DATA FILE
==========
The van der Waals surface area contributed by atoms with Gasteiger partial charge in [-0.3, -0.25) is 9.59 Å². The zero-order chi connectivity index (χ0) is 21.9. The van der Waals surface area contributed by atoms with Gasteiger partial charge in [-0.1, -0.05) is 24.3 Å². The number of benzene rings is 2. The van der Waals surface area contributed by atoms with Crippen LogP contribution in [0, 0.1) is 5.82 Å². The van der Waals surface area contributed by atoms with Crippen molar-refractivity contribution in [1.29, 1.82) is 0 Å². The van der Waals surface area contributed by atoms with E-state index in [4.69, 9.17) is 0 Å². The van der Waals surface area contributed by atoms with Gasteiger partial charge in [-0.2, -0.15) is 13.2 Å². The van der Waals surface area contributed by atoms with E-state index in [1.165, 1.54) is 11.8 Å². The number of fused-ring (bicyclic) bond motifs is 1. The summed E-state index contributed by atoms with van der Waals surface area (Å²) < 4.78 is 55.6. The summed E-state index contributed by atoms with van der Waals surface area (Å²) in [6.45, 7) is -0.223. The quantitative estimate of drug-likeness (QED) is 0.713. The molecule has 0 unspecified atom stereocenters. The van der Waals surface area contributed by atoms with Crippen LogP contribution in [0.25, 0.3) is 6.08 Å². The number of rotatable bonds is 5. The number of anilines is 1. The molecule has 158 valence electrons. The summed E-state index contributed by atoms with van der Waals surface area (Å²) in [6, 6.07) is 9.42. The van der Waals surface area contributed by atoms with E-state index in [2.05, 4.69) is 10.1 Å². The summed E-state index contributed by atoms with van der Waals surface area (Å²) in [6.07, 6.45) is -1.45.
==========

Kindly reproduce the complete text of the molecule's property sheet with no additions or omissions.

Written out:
The van der Waals surface area contributed by atoms with Gasteiger partial charge in [-0.3, -0.25) is 9.59 Å². The zero-order chi connectivity index (χ0) is 21.9. The van der Waals surface area contributed by atoms with Gasteiger partial charge in [-0.1, -0.05) is 24.3 Å². The number of benzene rings is 2. The van der Waals surface area contributed by atoms with Crippen LogP contribution in [0, 0.1) is 5.82 Å². The van der Waals surface area contributed by atoms with Crippen molar-refractivity contribution in [1.29, 1.82) is 0 Å². The van der Waals surface area contributed by atoms with E-state index in [4.69, 9.17) is 0 Å². The van der Waals surface area contributed by atoms with Gasteiger partial charge in [-0.2, -0.15) is 13.2 Å². The van der Waals surface area contributed by atoms with E-state index in [1.165, 1.54) is 11.8 Å². The number of fused-ring (bicyclic) bond motifs is 1. The summed E-state index contributed by atoms with van der Waals surface area (Å²) < 4.78 is 55.6. The summed E-state index contributed by atoms with van der Waals surface area (Å²) in [6.45, 7) is -0.223. The quantitative estimate of drug-likeness (QED) is 0.713. The molecule has 0 unspecified atom stereocenters. The van der Waals surface area contributed by atoms with Crippen LogP contribution in [0.25, 0.3) is 6.08 Å². The number of rotatable bonds is 5. The number of anilines is 1. The molecule has 158 valence electrons. The summed E-state index contributed by atoms with van der Waals surface area (Å²) in [6, 6.07) is 9.42. The van der Waals surface area contributed by atoms with E-state index in [2.05, 4.69) is 10.1 Å². The summed E-state index contributed by atoms with van der Waals surface area (Å²) in [6.07, 6.45) is -1.45.